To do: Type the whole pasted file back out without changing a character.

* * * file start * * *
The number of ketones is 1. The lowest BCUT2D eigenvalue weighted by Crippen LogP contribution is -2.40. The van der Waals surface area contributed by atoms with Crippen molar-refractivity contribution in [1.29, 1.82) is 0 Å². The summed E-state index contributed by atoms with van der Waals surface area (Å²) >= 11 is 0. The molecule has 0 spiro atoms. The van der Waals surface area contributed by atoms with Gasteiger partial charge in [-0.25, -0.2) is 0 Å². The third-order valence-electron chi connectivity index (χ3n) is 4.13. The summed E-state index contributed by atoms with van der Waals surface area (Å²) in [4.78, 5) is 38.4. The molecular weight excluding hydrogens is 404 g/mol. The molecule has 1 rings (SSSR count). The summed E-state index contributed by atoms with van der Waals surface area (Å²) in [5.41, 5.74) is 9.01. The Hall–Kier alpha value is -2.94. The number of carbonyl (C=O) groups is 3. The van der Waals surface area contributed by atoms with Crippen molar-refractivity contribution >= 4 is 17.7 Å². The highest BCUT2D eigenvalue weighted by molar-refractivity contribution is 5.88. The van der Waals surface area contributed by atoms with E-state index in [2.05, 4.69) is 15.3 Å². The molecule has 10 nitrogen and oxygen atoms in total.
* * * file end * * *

The number of ketones is 1. The lowest BCUT2D eigenvalue weighted by Crippen LogP contribution is -2.40. The van der Waals surface area contributed by atoms with Crippen molar-refractivity contribution in [1.29, 1.82) is 0 Å². The summed E-state index contributed by atoms with van der Waals surface area (Å²) >= 11 is 0. The molecule has 0 spiro atoms. The van der Waals surface area contributed by atoms with Gasteiger partial charge in [-0.25, -0.2) is 0 Å². The third-order valence-electron chi connectivity index (χ3n) is 4.13. The summed E-state index contributed by atoms with van der Waals surface area (Å²) in [4.78, 5) is 38.4. The molecular weight excluding hydrogens is 404 g/mol. The molecule has 1 rings (SSSR count). The summed E-state index contributed by atoms with van der Waals surface area (Å²) in [5.41, 5.74) is 9.01. The Hall–Kier alpha value is -2.94. The number of carbonyl (C=O) groups is 3. The van der Waals surface area contributed by atoms with Crippen molar-refractivity contribution >= 4 is 17.7 Å². The highest BCUT2D eigenvalue weighted by molar-refractivity contribution is 5.88. The van der Waals surface area contributed by atoms with E-state index in [2.05, 4.69) is 15.3 Å². The molecule has 10 nitrogen and oxygen atoms in total.